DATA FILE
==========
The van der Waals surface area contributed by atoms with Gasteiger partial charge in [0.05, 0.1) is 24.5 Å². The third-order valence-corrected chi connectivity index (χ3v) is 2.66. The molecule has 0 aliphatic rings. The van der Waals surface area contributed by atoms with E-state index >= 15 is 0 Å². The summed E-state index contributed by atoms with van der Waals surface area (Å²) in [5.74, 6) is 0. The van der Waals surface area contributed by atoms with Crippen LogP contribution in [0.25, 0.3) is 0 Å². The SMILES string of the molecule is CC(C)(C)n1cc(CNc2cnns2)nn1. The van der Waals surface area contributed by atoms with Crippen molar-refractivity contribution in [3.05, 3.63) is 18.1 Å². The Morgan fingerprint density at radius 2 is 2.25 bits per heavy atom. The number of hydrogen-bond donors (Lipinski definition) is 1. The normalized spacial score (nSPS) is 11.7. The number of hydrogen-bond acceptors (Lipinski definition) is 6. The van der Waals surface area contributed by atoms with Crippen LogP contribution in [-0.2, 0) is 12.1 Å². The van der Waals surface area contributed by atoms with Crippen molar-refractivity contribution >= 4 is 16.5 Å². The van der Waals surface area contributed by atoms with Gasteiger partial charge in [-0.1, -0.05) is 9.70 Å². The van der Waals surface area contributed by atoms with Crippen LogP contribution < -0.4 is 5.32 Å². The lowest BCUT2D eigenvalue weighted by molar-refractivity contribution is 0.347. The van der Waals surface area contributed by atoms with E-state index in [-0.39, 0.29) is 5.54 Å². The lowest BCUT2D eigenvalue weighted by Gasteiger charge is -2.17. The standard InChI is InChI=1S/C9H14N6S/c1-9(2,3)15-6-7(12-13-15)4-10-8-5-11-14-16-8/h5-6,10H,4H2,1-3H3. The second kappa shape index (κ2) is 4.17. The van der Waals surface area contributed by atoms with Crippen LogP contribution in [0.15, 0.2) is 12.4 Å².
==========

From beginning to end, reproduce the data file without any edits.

The van der Waals surface area contributed by atoms with Gasteiger partial charge in [0.05, 0.1) is 24.5 Å². The third-order valence-corrected chi connectivity index (χ3v) is 2.66. The molecule has 0 aliphatic rings. The van der Waals surface area contributed by atoms with E-state index >= 15 is 0 Å². The summed E-state index contributed by atoms with van der Waals surface area (Å²) in [5.74, 6) is 0. The van der Waals surface area contributed by atoms with Crippen LogP contribution in [0.25, 0.3) is 0 Å². The SMILES string of the molecule is CC(C)(C)n1cc(CNc2cnns2)nn1. The van der Waals surface area contributed by atoms with Crippen molar-refractivity contribution in [3.05, 3.63) is 18.1 Å². The Morgan fingerprint density at radius 2 is 2.25 bits per heavy atom. The number of hydrogen-bond donors (Lipinski definition) is 1. The normalized spacial score (nSPS) is 11.7. The number of hydrogen-bond acceptors (Lipinski definition) is 6. The van der Waals surface area contributed by atoms with Crippen LogP contribution in [-0.2, 0) is 12.1 Å². The van der Waals surface area contributed by atoms with Crippen molar-refractivity contribution >= 4 is 16.5 Å². The van der Waals surface area contributed by atoms with Gasteiger partial charge in [-0.1, -0.05) is 9.70 Å². The van der Waals surface area contributed by atoms with Crippen LogP contribution < -0.4 is 5.32 Å². The lowest BCUT2D eigenvalue weighted by molar-refractivity contribution is 0.347. The van der Waals surface area contributed by atoms with E-state index in [-0.39, 0.29) is 5.54 Å². The lowest BCUT2D eigenvalue weighted by Gasteiger charge is -2.17. The standard InChI is InChI=1S/C9H14N6S/c1-9(2,3)15-6-7(12-13-15)4-10-8-5-11-14-16-8/h5-6,10H,4H2,1-3H3. The second kappa shape index (κ2) is 4.17. The van der Waals surface area contributed by atoms with Crippen LogP contribution in [0.15, 0.2) is 12.4 Å².